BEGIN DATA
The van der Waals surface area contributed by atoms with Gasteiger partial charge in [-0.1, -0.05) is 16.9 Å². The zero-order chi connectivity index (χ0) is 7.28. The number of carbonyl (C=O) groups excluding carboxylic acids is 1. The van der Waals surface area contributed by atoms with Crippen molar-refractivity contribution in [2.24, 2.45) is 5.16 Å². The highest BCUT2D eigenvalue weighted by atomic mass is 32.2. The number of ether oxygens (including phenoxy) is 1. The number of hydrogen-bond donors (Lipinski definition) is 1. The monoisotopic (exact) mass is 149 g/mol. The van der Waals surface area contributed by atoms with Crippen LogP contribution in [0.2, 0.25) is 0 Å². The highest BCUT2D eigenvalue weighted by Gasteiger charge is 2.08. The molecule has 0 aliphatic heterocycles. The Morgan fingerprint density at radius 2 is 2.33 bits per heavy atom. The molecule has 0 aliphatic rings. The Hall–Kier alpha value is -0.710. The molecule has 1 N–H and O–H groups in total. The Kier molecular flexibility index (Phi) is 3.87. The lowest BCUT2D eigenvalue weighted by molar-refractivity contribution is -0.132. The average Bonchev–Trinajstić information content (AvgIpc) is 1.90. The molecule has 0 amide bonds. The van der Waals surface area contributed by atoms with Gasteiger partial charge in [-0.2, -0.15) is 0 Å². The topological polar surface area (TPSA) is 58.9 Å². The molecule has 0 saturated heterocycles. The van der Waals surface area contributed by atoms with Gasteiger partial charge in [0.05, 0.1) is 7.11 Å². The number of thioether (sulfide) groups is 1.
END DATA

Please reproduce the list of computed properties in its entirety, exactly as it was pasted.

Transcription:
The van der Waals surface area contributed by atoms with Gasteiger partial charge in [-0.1, -0.05) is 16.9 Å². The zero-order chi connectivity index (χ0) is 7.28. The number of carbonyl (C=O) groups excluding carboxylic acids is 1. The van der Waals surface area contributed by atoms with Crippen molar-refractivity contribution in [2.24, 2.45) is 5.16 Å². The highest BCUT2D eigenvalue weighted by atomic mass is 32.2. The number of ether oxygens (including phenoxy) is 1. The number of hydrogen-bond donors (Lipinski definition) is 1. The monoisotopic (exact) mass is 149 g/mol. The van der Waals surface area contributed by atoms with Crippen LogP contribution in [0.2, 0.25) is 0 Å². The highest BCUT2D eigenvalue weighted by Gasteiger charge is 2.08. The molecule has 0 aliphatic heterocycles. The Morgan fingerprint density at radius 2 is 2.33 bits per heavy atom. The molecule has 0 aliphatic rings. The Hall–Kier alpha value is -0.710. The molecule has 1 N–H and O–H groups in total. The Kier molecular flexibility index (Phi) is 3.87. The lowest BCUT2D eigenvalue weighted by molar-refractivity contribution is -0.132. The average Bonchev–Trinajstić information content (AvgIpc) is 1.90. The molecule has 0 amide bonds. The van der Waals surface area contributed by atoms with Gasteiger partial charge in [-0.2, -0.15) is 0 Å². The topological polar surface area (TPSA) is 58.9 Å². The molecule has 0 saturated heterocycles. The van der Waals surface area contributed by atoms with Gasteiger partial charge in [0.05, 0.1) is 7.11 Å². The number of thioether (sulfide) groups is 1.